At the 17th Asia and the Pacific Regional Meeting (APRM) of the International Labour Organisation (ILO) in Singapore, international workers’ groups criticised India’s labour policies, including the four new labour codes.
Key discussions in the event: (India-specific)
- India’s new labour codes violate ‘tripartite agreements’ between workers, employers and the government— and give a free hand to employers.
The tripartite agreement ensures the following:
- A contract with governments and employers and particularly at the national level.
- A contract which is based on the availability of decent jobs for all; respect of rights for all;
- fair wages including minimum wage;
- adequate and easily available social protection;
- respect for equality;
- inclusiveness and
- No forms of discrimination.
- The power of inspection has been left with employers through the new codes, and it will threaten the tripartite system in the country.
- The ILO chief has urged to focus on the following:
- Recognising persisting skills challenges affecting demand-driven skills development and lifelong learning benefits governments, employers and workers,
- sustainable development,
- Productivity growth and economic prosperity.
- Digital skills, core skills, entrepreneurial skills and soft skills should be better harnessed.
- Focus on the Unorganised sector:
- India has the largest youth population in the world and the country is observing a technological and entrepreneurial boom with start-ups and small businesses mushrooming across the country.
- For ensuring the development of all, measures, like identifying workers in the unorganised sector and prioritising their needs through platforms like the E-Shram portal.
- Extending health coverage through ESIC, are measures to extend universal social security that is leading to a reduction in inequality.
- Singapore mentioned that lower-wage workers everywhere are disproportionately affected by economic upheavals and high inflation.
- They aim to enhance the government’s approach via the ‘Progressive Wage Model’.
- This approach has helped to raise real income at the 20th percentile of full-time employed residents by 2.7% per annum from 2016 to 2021, compared to the median income growth of 2.1% per annum, helping to reduce the income gap.
What are the present norms for labours in India?
- Under the Constitution of India, Labour as a subject is in the Concurrent List and, therefore, both the Central and the State governments are competent to enact legislation subject to certain matters being reserved for the Centre.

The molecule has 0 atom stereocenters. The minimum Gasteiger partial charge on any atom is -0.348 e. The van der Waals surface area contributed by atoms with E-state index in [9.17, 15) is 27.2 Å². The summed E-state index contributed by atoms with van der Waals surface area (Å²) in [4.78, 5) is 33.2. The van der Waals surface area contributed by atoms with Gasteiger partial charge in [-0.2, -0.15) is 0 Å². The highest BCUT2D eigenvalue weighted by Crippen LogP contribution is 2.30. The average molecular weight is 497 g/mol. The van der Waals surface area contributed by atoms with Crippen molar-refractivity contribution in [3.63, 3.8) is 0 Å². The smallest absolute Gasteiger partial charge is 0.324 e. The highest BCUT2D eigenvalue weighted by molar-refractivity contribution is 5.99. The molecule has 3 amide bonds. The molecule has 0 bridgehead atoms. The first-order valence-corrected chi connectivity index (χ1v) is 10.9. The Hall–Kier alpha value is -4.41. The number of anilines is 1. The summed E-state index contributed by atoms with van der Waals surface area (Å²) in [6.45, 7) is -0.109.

- Article 14:It provides for equality before the law or equal protection of the laws within the territory of India.
- Article 16:It talks about the right to equal opportunity in matters of public employment.
- Article 39(c): It specifies that the economic system should not result in the concentration of wealth and means of production to the detriment of the entire society.
- In the case of Randhir Singh vs Union of India, the Supreme Court stated that even though the principle of ‘Equal pay for Equal work’ is not defined in the Constitution of India, it is a goal which is to be achieved through Articles 14,16 and 39 (c) of the Constitution of India.
Legislative framework: There have been several legislative and administrative initiatives taken by the government to improve working conditions and simplify labour laws. The most recent is the consolidated set of 4 labour codes which are yet to be implemented.
- Code of Wages, 2019
- Industrial Relations Code, 2020
- Social Security Code, 2020
- Occupational Safety, Health and Working Conditions Code, 2020
- The implementation process is delayed as states are yet to finalise their rules under these codes.
What were the reforms introduced by the Government?
- The new codes have thrown light on the role of an "Inspector-cum-Facilitator" who has the responsibility of checking for compliance as well as facilitating businesses in achieving that compliance.
- The "facilitator" role seems to be a new element and this role could clash with the traditional responsibilities of an "inspector".
- This would enable companies to introduce arbitrary service conditions for their workers.
Do they justify the demands of Labours in India?
The laws aim to solve a few issues, however, left out include;
- Gig workers
- Small Start-ups and Informal Sectors Left-out From Social Security Coverage
- Migrant workers, self-employed workers, home-based workers, and other vulnerable groups in rural areas are not covered under social security benefits.
- Non-Inclusion of Charitable or Non-Profit Based Establishment
- Simplification of the Complex laws
- Easier Dispute Resolution
- Ease of Doing Business
- Gender Parity
- Lack of reducing social inequality
- Exclusion of small sector labours
- No provisions for Gender-based incentives
Recent Government Initiatives:
- Unique Labour Identification Number (LIN) allotted to all labour for maintaining data records.
- ESI Coverage has been extended to Construction workers in the implemented area. Construction site Workers have been covered to avail benefits under the ESI Scheme from 1st August 2015.
The ESI Act., of 1948 envisages an integrated social insurance scheme to provide social security to industrial workers in certain contingencies such as sickness, maternity, temporary or permanent physical disablement and death due to employment injury resulting in loss of wages or earning capacity.